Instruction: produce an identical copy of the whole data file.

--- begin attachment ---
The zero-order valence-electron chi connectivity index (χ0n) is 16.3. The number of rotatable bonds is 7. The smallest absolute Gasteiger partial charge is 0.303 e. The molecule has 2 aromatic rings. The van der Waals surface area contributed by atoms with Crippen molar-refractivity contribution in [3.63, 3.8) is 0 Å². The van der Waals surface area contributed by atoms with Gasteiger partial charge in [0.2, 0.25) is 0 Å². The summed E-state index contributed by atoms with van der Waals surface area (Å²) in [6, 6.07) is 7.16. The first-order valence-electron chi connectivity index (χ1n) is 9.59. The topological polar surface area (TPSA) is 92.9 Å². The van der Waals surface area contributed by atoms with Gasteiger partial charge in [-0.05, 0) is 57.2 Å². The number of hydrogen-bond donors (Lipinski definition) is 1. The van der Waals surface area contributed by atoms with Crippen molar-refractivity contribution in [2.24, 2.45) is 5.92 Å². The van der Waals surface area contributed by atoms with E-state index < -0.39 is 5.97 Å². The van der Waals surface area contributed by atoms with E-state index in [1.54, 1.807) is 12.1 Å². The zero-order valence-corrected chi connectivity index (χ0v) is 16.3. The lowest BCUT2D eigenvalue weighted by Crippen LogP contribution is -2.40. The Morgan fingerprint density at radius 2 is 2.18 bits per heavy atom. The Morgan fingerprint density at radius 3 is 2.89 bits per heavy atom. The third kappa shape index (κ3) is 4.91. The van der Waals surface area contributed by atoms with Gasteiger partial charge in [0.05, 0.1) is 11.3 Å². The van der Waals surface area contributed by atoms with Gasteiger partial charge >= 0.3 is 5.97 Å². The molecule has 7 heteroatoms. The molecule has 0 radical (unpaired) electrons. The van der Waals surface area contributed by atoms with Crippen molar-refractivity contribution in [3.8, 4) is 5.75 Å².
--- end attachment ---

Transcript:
The zero-order valence-electron chi connectivity index (χ0n) is 16.3. The number of rotatable bonds is 7. The smallest absolute Gasteiger partial charge is 0.303 e. The molecule has 2 aromatic rings. The van der Waals surface area contributed by atoms with Crippen molar-refractivity contribution in [3.63, 3.8) is 0 Å². The van der Waals surface area contributed by atoms with Gasteiger partial charge in [0.2, 0.25) is 0 Å². The summed E-state index contributed by atoms with van der Waals surface area (Å²) in [6, 6.07) is 7.16. The first-order valence-electron chi connectivity index (χ1n) is 9.59. The topological polar surface area (TPSA) is 92.9 Å². The van der Waals surface area contributed by atoms with Gasteiger partial charge in [-0.05, 0) is 57.2 Å². The number of hydrogen-bond donors (Lipinski definition) is 1. The van der Waals surface area contributed by atoms with Crippen molar-refractivity contribution in [2.24, 2.45) is 5.92 Å². The van der Waals surface area contributed by atoms with E-state index < -0.39 is 5.97 Å². The van der Waals surface area contributed by atoms with E-state index in [1.54, 1.807) is 12.1 Å². The zero-order valence-corrected chi connectivity index (χ0v) is 16.3. The lowest BCUT2D eigenvalue weighted by Crippen LogP contribution is -2.40. The Morgan fingerprint density at radius 2 is 2.18 bits per heavy atom. The Morgan fingerprint density at radius 3 is 2.89 bits per heavy atom. The third kappa shape index (κ3) is 4.91. The van der Waals surface area contributed by atoms with Gasteiger partial charge in [0.05, 0.1) is 11.3 Å². The van der Waals surface area contributed by atoms with Gasteiger partial charge >= 0.3 is 5.97 Å². The molecule has 7 heteroatoms. The molecule has 0 radical (unpaired) electrons. The van der Waals surface area contributed by atoms with Crippen molar-refractivity contribution in [3.8, 4) is 5.75 Å².